Attorney General of Wisconsin — Opinion.
October 15, 1971.
Cosmetic Arts — Licensing — (Formal) — Senate Bill No. 216 (1971) would be unconstitutional if enacted into law.
ROBERT W. WARREN, Attorney General
THE HONORABLE, THE ASSEMBLY
Senate Bill No. 216 (1971), if enacted into law, would remove the exemption of licensed cosmetologists from the Barber Code and require that shaping, cutting or singeing the hair of male patrons be performed by persons who have complied with the same apprenticeship and training standards of barbers. You inquire as to the constitutionality of
the proposed law and whether it would conflict with either the Federal Civil Rights Act of 1964 or state equal opportunity laws.
The term “barbering” includes shaving; trimming the beard or cutting the hair; giving facial or scalp massages or treatments with oils, creams, lotions or other preparations, either by hand or mechanical appliances; singeing, shampooing, arranging, dressing or dying of the hair; applying hair tonics: applying cosmetic preparations, antiseptics, powders, oils, clay or lotion to the scalp, face or neck. Sec. 158.01, Stats.
The term “cosmetology” includes practices generally performed by beauty culturists, cosmeticians, cosmetologists or hairdressers including the arranging, dressing, curling, waving, cleansing, cutting, bleaching, coloring or similar work upon the hair of any person by any means, with hands or mechanical apparatus, or by the use of cosmetic preparations, antiseptics, tonics, lotions, creams or otherwise, and includes the massaging, cleansing, stimulating, manipulating, exercising, beautifying or similar work upon the scalp, face, neck, shoulders or hands, manicuring the nails of any person, or the removal of hair. Sec. 159.01 (1), Stats.
From the foregoing it will be observed that barbering and cosmetology practices are very similar. It has been said to be a matter of common knowledge that the trade of barbers and that of the cosmetologist are closely akin. 56 A.L.R. 2d 903. Ladies hair bobbing, in fact, is a branch of the barber business. Words and Phrases, “Barbering.” A fundamental difference is that cosmetologists do not engage in the practice of shaving the face. 10 Am. Jur. 2d, Barbers and Cosmetologists, § 3.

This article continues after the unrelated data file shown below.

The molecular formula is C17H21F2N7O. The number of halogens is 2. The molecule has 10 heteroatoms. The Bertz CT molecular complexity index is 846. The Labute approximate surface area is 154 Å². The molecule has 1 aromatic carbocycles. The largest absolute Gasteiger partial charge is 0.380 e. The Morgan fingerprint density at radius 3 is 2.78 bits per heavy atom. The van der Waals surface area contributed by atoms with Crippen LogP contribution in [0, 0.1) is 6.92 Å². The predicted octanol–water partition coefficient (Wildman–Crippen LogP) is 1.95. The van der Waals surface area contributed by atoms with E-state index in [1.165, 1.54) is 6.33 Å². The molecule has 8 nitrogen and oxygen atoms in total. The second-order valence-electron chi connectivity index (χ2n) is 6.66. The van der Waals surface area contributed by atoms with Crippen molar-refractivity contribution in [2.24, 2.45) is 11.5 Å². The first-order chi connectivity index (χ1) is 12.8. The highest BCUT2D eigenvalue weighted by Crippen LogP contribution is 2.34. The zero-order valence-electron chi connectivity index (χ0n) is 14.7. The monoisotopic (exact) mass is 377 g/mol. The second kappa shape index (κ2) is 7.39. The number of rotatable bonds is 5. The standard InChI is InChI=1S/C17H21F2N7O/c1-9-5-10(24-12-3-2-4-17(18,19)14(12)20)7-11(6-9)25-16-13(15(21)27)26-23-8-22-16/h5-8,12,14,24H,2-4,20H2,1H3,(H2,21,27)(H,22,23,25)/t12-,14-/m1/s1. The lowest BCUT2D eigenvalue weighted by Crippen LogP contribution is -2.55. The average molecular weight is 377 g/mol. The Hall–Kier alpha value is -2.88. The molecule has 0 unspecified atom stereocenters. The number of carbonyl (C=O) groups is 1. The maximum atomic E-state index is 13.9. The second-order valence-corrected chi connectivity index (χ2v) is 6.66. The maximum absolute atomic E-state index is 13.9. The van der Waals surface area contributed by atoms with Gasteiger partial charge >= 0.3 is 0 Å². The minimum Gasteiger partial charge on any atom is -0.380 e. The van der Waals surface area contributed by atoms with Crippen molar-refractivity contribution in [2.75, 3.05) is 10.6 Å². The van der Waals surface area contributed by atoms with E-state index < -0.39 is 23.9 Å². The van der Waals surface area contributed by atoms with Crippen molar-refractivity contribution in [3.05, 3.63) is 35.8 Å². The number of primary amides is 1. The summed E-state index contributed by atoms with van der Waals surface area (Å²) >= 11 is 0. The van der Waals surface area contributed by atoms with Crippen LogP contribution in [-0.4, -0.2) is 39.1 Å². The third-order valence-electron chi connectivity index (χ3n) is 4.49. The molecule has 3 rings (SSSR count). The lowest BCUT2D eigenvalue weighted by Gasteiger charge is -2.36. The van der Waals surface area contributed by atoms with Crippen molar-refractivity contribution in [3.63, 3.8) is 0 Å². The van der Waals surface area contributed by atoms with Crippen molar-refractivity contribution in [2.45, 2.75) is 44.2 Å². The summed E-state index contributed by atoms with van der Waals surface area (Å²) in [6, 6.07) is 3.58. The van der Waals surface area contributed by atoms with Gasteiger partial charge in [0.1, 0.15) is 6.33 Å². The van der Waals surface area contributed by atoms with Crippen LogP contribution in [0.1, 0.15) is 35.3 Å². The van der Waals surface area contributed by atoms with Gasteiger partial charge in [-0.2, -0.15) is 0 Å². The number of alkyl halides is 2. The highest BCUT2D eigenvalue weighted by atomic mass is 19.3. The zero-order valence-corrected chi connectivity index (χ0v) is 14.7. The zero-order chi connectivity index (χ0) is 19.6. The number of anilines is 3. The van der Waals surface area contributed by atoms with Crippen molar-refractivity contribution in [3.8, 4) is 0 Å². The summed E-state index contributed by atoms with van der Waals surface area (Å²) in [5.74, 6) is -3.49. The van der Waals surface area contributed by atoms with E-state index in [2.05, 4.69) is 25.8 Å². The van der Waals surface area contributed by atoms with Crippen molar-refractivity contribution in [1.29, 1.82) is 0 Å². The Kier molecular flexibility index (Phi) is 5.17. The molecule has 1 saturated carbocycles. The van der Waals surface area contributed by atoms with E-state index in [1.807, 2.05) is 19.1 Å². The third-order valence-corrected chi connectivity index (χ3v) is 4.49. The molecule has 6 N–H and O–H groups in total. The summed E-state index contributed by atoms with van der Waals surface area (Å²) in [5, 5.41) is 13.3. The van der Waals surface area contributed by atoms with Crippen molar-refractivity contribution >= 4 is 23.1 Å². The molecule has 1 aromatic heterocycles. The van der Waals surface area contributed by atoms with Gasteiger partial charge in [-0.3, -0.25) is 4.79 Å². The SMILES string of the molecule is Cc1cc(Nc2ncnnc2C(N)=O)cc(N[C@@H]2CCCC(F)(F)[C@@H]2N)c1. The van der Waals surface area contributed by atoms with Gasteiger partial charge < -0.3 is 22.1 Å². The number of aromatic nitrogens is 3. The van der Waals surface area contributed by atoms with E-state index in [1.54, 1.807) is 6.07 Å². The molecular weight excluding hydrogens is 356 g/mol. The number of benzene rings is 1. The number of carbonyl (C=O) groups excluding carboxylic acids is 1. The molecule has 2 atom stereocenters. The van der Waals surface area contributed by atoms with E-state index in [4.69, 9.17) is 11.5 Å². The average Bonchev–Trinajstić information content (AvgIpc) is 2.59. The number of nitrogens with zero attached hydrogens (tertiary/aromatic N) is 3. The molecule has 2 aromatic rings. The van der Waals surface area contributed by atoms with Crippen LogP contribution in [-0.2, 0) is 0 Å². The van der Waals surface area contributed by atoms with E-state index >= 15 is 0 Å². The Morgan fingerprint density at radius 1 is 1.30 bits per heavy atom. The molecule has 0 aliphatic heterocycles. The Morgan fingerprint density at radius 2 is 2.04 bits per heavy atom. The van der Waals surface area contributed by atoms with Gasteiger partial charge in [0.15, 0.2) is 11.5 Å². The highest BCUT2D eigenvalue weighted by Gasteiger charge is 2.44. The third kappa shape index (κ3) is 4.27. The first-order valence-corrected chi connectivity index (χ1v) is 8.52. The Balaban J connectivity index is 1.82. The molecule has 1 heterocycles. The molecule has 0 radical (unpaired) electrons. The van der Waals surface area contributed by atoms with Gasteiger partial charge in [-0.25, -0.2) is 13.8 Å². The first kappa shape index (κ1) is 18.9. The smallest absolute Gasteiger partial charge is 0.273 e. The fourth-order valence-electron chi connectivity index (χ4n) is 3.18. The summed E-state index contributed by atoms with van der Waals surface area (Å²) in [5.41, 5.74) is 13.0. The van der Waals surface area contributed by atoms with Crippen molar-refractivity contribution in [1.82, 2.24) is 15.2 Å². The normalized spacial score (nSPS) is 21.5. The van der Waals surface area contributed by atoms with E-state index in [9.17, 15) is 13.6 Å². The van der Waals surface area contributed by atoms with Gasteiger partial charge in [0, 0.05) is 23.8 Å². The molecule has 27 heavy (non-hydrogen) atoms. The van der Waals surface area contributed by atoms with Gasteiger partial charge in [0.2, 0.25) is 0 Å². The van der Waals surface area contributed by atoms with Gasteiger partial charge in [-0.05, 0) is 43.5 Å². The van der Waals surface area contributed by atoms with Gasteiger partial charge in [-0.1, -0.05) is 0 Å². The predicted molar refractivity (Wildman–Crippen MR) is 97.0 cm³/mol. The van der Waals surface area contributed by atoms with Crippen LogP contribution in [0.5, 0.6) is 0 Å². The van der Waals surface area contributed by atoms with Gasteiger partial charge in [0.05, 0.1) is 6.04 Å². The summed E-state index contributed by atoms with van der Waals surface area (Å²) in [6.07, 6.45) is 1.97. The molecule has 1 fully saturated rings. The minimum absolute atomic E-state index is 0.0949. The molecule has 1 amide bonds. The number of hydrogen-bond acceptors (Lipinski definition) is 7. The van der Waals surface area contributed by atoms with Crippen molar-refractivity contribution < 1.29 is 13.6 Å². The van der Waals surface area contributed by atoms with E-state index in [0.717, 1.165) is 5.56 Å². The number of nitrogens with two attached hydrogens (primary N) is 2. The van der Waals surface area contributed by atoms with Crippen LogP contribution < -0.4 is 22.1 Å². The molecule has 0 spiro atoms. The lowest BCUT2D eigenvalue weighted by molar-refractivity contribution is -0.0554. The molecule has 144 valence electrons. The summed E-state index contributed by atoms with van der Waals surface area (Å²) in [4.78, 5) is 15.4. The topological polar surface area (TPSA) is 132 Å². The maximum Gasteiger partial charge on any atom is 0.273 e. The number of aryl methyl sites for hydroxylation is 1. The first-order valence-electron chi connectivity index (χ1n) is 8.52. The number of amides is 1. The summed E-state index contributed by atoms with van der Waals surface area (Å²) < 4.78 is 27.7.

Another difference between the two vocations involves licensing requirements. Essentially, a journeyman barber’s license may be acquired only after a three-year apprenticeship. Sec. 158.10, Stats. An operator’s license in cosmetology requires either a two-year apprenticeship or completion of a course of instruction of at least 1500 hours. Secs. 159.02 (3) and 159.08 (4) (a), Stats.
The right to follow any of the common occupations of life has been deemed to be an inalienable right by the United States Supreme Court. Allgeyer v. State of Louisiana (1897), 165 U.S. 578, 17 S.Ct. 427, 41 L.ed. 832. However, the occupation of cosmetology and of barbering are subject to regulation under the police power of the State since both are trades which operate directly on a person and directly affect health, comfort and safety of the public. 10 Am. Jur. 2d, Barbers and Cosmetologists, § 2. Our State Supreme Court has indicated that the code regulating these vocations is more than a health law in that it concerns safety and general welfare of the public as well. Toebe Academy of Beauty Culture v. Kelly